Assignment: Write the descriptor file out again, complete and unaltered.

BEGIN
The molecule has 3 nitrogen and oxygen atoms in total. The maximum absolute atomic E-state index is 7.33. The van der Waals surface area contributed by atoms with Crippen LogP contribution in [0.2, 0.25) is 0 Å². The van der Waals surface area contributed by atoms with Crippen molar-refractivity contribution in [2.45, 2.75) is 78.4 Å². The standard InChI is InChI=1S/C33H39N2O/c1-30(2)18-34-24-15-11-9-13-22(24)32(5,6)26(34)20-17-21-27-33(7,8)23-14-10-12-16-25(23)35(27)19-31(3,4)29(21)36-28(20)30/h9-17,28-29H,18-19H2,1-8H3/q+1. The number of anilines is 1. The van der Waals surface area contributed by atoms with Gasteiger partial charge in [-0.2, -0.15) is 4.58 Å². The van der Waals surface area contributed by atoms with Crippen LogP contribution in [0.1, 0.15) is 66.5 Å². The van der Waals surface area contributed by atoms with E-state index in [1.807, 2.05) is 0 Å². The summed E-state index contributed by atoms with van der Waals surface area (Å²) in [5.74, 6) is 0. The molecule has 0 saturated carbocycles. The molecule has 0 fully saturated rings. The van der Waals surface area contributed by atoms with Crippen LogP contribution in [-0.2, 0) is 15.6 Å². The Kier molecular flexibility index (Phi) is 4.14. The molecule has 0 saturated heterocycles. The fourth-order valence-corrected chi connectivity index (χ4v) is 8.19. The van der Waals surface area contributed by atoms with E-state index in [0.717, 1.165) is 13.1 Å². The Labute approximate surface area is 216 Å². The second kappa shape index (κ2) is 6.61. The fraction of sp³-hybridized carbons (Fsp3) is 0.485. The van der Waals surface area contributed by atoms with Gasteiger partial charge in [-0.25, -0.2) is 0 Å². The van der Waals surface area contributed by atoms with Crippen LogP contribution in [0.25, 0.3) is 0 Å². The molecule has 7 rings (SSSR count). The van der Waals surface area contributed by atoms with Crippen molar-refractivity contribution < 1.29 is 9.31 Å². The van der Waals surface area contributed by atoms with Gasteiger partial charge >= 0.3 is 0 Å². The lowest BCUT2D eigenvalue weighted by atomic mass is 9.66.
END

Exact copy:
The molecule has 3 nitrogen and oxygen atoms in total. The maximum absolute atomic E-state index is 7.33. The van der Waals surface area contributed by atoms with Crippen LogP contribution in [0.2, 0.25) is 0 Å². The van der Waals surface area contributed by atoms with Crippen molar-refractivity contribution in [2.45, 2.75) is 78.4 Å². The standard InChI is InChI=1S/C33H39N2O/c1-30(2)18-34-24-15-11-9-13-22(24)32(5,6)26(34)20-17-21-27-33(7,8)23-14-10-12-16-25(23)35(27)19-31(3,4)29(21)36-28(20)30/h9-17,28-29H,18-19H2,1-8H3/q+1. The number of anilines is 1. The van der Waals surface area contributed by atoms with Gasteiger partial charge in [-0.2, -0.15) is 4.58 Å². The van der Waals surface area contributed by atoms with Crippen LogP contribution in [0.1, 0.15) is 66.5 Å². The van der Waals surface area contributed by atoms with E-state index in [1.807, 2.05) is 0 Å². The summed E-state index contributed by atoms with van der Waals surface area (Å²) in [5.74, 6) is 0. The molecule has 0 saturated carbocycles. The molecule has 0 fully saturated rings. The van der Waals surface area contributed by atoms with Crippen LogP contribution in [-0.2, 0) is 15.6 Å². The Kier molecular flexibility index (Phi) is 4.14. The molecule has 0 saturated heterocycles. The fourth-order valence-corrected chi connectivity index (χ4v) is 8.19. The van der Waals surface area contributed by atoms with E-state index in [0.717, 1.165) is 13.1 Å². The Labute approximate surface area is 216 Å². The second kappa shape index (κ2) is 6.61. The fraction of sp³-hybridized carbons (Fsp3) is 0.485. The van der Waals surface area contributed by atoms with Gasteiger partial charge in [-0.25, -0.2) is 0 Å². The van der Waals surface area contributed by atoms with Crippen LogP contribution in [0.25, 0.3) is 0 Å². The molecule has 7 rings (SSSR count). The van der Waals surface area contributed by atoms with Crippen molar-refractivity contribution < 1.29 is 9.31 Å². The van der Waals surface area contributed by atoms with Gasteiger partial charge >= 0.3 is 0 Å². The lowest BCUT2D eigenvalue weighted by atomic mass is 9.66.